French Macarons


I've been watching a lot of cooking shows on TV. In addition to my old favorites--MasterChef, MasterChef Junior, Chopped, the America's Test Kitchen--I recently binged my way through all the seasons of the Great British Baking Off that are available on Netflix, and I was utterly dejected when I learned that not ALL of the seasons are on there. I tried watching some of the other seasons on YouTube, but those darn copyright patrols have really cracked down on unauthorized videos :(

 

The Great British Bake Off (on netflix known as the Great British Bake Show) is the Best. Cooking. Competition. Ever.

 

The people are nice to each other, the make amazing things, and there's a lot less of that fake TV magic of shows like MasterChef (Those kids get coached, people. Seriously.). British people eat a much bigger variety of baked goods than Americans, it would seem, because much of what they make I've never heard of, and I constantly have to look things up, which is part of the fun.

 

That said, one thing everyone on that show is always making is French Macarons. Need a little something round and pretty to decorate a cake? Make French Macarons. Want to top the cookie tower off with something special? French Macarons. Need something to put inside the box made of chocolate? French Macarons.

 

There are so many Macarons on that show it's unbelievable, yet my own favorite American cooking shows and cookbooks don't even offer recipes for the little cookies, and to buy one at a bakery is to quickly empty one's wallet. Three bucks or more for a bite-sized cookie? Granted, they are bites of heaven, but still, they are pricey little morsels.

 

So after watching Paul Hollywood and Mary Berry tasting all those yummy macarons, I thought, what the hell? How hard could it be? 

 

As it turns out, kinda hard. And now I fully understand the price tag. I think the starting price I'd put on the last batch I made would about $100 a cookie, so good thing they aren't for sale. 

 

First I tried Martha Stewart's recipe for Basic French Macarons. It didn't go great. 

 

As you can see, these cookies, which are basic almond macarons with swiss buttercream filling, don't look smooth and elegant. They are gritty and didn't form nice rounds, and the puffed up much too high. The buttercream itself was actually too buttery, said my husband, a man who treats bread as merely a vehicle for butter.

 

After this failure, I started doing research. I read literally dozens of recipes and I saw where Martha's cookie went wrong: The oven temp she recommended was WAY too high and definitely accounted for the height of the cookies. They were more like angel-kiss meringue cookies than macarons. Her proportions of egg white to flour and sugar was also different from most that I saw.

 

For my second attempt, I tried the cookie recipe from the Food Network.

 

 

As you can clearly see, this attempt got me even farther from the desired result. These little bites grew so tall that they were like pretty, fragrant little mushrooms, and we decided to call them "Mac-balloons" instead of macarons. Again, they don't have smooth tops, and these had big air pockets inside.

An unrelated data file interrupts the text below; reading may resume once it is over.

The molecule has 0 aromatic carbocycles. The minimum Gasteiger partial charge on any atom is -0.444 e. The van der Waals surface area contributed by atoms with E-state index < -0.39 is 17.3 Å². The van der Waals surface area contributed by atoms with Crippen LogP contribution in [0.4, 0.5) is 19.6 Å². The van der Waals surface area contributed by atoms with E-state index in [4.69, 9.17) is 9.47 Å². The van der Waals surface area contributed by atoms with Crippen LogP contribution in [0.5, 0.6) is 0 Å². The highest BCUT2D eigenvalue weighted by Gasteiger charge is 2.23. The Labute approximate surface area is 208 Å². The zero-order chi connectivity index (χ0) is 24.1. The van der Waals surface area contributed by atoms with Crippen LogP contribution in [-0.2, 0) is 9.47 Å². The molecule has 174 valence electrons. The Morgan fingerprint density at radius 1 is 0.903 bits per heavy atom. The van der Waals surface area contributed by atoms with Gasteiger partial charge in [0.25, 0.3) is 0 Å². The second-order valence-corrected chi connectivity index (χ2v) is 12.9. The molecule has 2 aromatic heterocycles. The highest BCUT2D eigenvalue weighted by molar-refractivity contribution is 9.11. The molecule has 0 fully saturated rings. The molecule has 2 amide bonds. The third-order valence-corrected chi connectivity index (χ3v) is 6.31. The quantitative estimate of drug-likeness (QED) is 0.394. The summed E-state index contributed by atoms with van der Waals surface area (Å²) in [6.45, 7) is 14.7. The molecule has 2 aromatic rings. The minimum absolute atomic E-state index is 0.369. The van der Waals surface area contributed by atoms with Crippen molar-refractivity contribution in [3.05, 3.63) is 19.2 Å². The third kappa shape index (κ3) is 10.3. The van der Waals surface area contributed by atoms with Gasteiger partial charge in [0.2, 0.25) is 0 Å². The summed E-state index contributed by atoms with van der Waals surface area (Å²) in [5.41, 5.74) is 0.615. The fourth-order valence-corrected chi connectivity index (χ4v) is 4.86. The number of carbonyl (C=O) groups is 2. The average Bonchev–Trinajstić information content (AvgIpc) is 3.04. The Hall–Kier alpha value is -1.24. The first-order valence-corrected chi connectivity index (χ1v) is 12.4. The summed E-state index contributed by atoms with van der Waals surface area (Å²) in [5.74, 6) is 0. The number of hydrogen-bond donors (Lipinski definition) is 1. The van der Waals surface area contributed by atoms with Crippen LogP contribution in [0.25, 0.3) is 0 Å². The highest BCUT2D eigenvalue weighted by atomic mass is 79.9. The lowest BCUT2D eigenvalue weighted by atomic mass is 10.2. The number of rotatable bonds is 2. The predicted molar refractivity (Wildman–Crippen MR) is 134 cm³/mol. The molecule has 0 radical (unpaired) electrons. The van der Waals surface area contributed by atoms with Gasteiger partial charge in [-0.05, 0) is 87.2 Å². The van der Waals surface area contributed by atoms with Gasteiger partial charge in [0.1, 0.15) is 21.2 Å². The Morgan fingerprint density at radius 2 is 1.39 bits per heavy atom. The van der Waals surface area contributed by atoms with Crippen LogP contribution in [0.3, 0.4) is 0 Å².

For the filling on these, I used the leftover Martha Stewart buttercream, but I added in a Hazlenut Praline spread (from Le Pain Quotidien) to temper that buttery taste. The filling was definitely the best part, although if I left the macarons at room temperature for too long, it got too soft and the tops slide off.

 

This time, in my follow up research, I concluded that it a combination of the recipe and my technique that was the big problem.

 

In terms of technique, I had made such a beautiful, glossy-peaked meringue from my egg whites, and then when I stirred in the almond flour and powdered sugar, I was so afraid of deflating the meringue that I hadn't stirred it together enough, and the whole mixture was simply too stiff.

 

In terms of the recipe, this one--just like Martha's--definitely didn't call for enough caster sugar (ultrafine sugar) in the egg white meringue.

 

Finally, I turned the world of YouTube tutorials for answers. I watched seven or eight videos of home chefs whipping up perfect macarons, and then I tried again, and this time, success, as evidenced in the pics on the top of this post.

Mocha Macarons with Chocolate Ganache Filling

This is the tutorial from Cupcake Savvy's Kitchen that wound up leading to success!

They claim you'll get 60 to 70 shells out of this. I got 48, but it's true that mine are kind of big, and next time I'll definitely pipe them smaller.

 

I also, once again, had a lot of leftover ganache, but at least chocolate ganache is easy to use up (unlike buttercream frosting).

 

Also, the type of chocolate I used, Ghirardelli 60%, was maybe too dark, so the ganache is a tad overpowering. Next time I might made a milk chocolate ganache instead.

 

I also definitely recommend a kitchen scale that can measure in grams. My first attempts I was using ounces and I didn't weigh my egg whites. For this successful effort, I switched to grams and I even measured egg whites.

 

I used silicone mats instead of parchment paper, I used the lower cooking time of 15 minutes, rotating the tray front-to-back halfway through.